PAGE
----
|Probe into 'happy pill' after
spate of suicides |
Government bows to pressure over Prozac and Seroxat
Jo Revill, health editor
Sunday May 25, 2003
The following correction was printed in The Observer's For The Record column, Sunday June 1, 2003
The below article described Valium and Ativan as antidepressants, yet these drugs are tranquillisers, and are unsuitable for the treatment of depression. The article was also incorrect to refer to serotonin as a hormone; it is a neurotransmitter and the below article has been amended
A major inquiry is to be launched into the safety of widely prescribed antidepressant drugs, including Seroxat and Prozac, following a spate of suicides and reports of severe withdrawal reactions.
The Government's medical advisers have caved in to pressure to hold a fully independent assessment of the risks associated with the antidepressants known as SSRIs, or selective serotonin re-uptake inhibitors.
Recently, there have been reports of suicides among patients taking the medication, as well as users describing nightmares, tremors and feelings of violence.
An expert group of the Committee on the Safety of Medicines has been set up to look at withdrawal reactions suffered by users, who may spend months trying to come off the drugs. The group will listen to first-hand experiences, and investigate reports of suicidal behaviour.
Seroxat, the most widely prescribed antidepressant, was hailed a wonder drug 10 years ago when it came on the market. Along with Prozac, it was dubbed a 'happy pill', as both relieved crippling states of anxiety or depression.
It is now prescribed to hundreds of thousands of British patients, and is earning its manufacturer, GlaxoSmith-Kline, more than £100 million a year in UK sales alone. The news about the investigation into SSRIs will come as a blow to the pharmaceutical industry, which has marketed the drugs as safe and effective. For GSK, it comes in the wake of the humiliation of its shareholders' rebellion, which defeated an attempt to give its chief executive, Jean-Pierre Garnier, a £15m pay-off were he to lose his job.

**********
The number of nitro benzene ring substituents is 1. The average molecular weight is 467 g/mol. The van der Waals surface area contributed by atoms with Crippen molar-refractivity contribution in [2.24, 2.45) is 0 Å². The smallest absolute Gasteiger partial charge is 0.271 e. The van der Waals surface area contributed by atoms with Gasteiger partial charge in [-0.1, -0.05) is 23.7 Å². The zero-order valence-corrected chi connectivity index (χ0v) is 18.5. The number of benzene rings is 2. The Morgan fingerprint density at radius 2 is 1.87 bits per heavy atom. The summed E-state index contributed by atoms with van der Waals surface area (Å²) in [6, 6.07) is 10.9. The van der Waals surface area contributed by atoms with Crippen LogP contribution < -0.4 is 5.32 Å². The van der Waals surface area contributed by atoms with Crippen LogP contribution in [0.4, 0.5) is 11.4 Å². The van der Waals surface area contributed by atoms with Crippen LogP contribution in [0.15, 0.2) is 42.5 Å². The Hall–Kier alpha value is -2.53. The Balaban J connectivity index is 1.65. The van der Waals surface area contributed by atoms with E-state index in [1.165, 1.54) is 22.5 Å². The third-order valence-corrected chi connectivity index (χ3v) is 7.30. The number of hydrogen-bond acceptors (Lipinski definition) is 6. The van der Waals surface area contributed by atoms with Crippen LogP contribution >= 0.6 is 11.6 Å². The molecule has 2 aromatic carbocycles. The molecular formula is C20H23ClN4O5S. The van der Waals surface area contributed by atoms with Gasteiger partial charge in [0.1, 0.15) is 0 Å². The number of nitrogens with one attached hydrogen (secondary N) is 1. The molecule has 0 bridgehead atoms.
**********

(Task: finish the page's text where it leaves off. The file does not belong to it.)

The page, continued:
Last year, more than 22 million prescriptions for antidepressants were written out for British patients, most of them for SSRIs. These drugs work by allowing the neurotransmitter serotonin to act properly in the brain, controlling mood swings and levels of consciousness.
Although they lift many people out of depression and do not carry the debilitating side-effects of older tranquillisers such as Valium and Ativan, concerns have grown that some are left with a legacy of problems.
A BBC Panorama report last year led to thousands of calls from families worried that their relatives were being harmed. It revealed that there had been 16 cases of suicides that bereaved families said were linked to the drugs, 47 attempted suicides and 92 cases of patients who had thought of harming themselves or others. Seroxat recently topped the list of drugs reported to have produced serious side-effects.
The Medicines and Healthcare Products Regulatory Authority, which oversees drug safety, has been criticised for not holding a proper investigation into SSRIs. An earlier expert group had to be disbanded last year after it emerged that some members were shareholders in the companies involved.